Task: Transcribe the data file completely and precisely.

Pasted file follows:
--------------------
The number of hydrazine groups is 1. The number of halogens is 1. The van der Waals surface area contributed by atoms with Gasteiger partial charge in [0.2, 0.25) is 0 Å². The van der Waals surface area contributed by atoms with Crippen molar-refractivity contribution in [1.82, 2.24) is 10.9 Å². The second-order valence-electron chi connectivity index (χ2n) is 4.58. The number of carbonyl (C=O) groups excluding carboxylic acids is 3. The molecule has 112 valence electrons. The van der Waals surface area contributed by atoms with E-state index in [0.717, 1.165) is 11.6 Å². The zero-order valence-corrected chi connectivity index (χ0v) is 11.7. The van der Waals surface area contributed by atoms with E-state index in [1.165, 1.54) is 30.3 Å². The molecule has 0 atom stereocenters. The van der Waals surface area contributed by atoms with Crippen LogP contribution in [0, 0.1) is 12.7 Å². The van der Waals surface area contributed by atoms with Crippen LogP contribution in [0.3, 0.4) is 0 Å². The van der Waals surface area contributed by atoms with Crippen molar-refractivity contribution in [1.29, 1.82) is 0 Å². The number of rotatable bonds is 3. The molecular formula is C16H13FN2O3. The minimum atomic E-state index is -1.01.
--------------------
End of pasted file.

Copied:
The number of hydrazine groups is 1. The number of halogens is 1. The van der Waals surface area contributed by atoms with Gasteiger partial charge in [0.2, 0.25) is 0 Å². The van der Waals surface area contributed by atoms with Crippen molar-refractivity contribution in [1.82, 2.24) is 10.9 Å². The second-order valence-electron chi connectivity index (χ2n) is 4.58. The number of carbonyl (C=O) groups excluding carboxylic acids is 3. The molecule has 112 valence electrons. The van der Waals surface area contributed by atoms with E-state index in [0.717, 1.165) is 11.6 Å². The zero-order valence-corrected chi connectivity index (χ0v) is 11.7. The van der Waals surface area contributed by atoms with E-state index in [1.165, 1.54) is 30.3 Å². The molecule has 0 atom stereocenters. The van der Waals surface area contributed by atoms with Crippen LogP contribution in [0, 0.1) is 12.7 Å². The van der Waals surface area contributed by atoms with Crippen LogP contribution in [0.3, 0.4) is 0 Å². The van der Waals surface area contributed by atoms with Crippen molar-refractivity contribution in [1.29, 1.82) is 0 Å². The number of rotatable bonds is 3. The molecular formula is C16H13FN2O3. The minimum atomic E-state index is -1.01.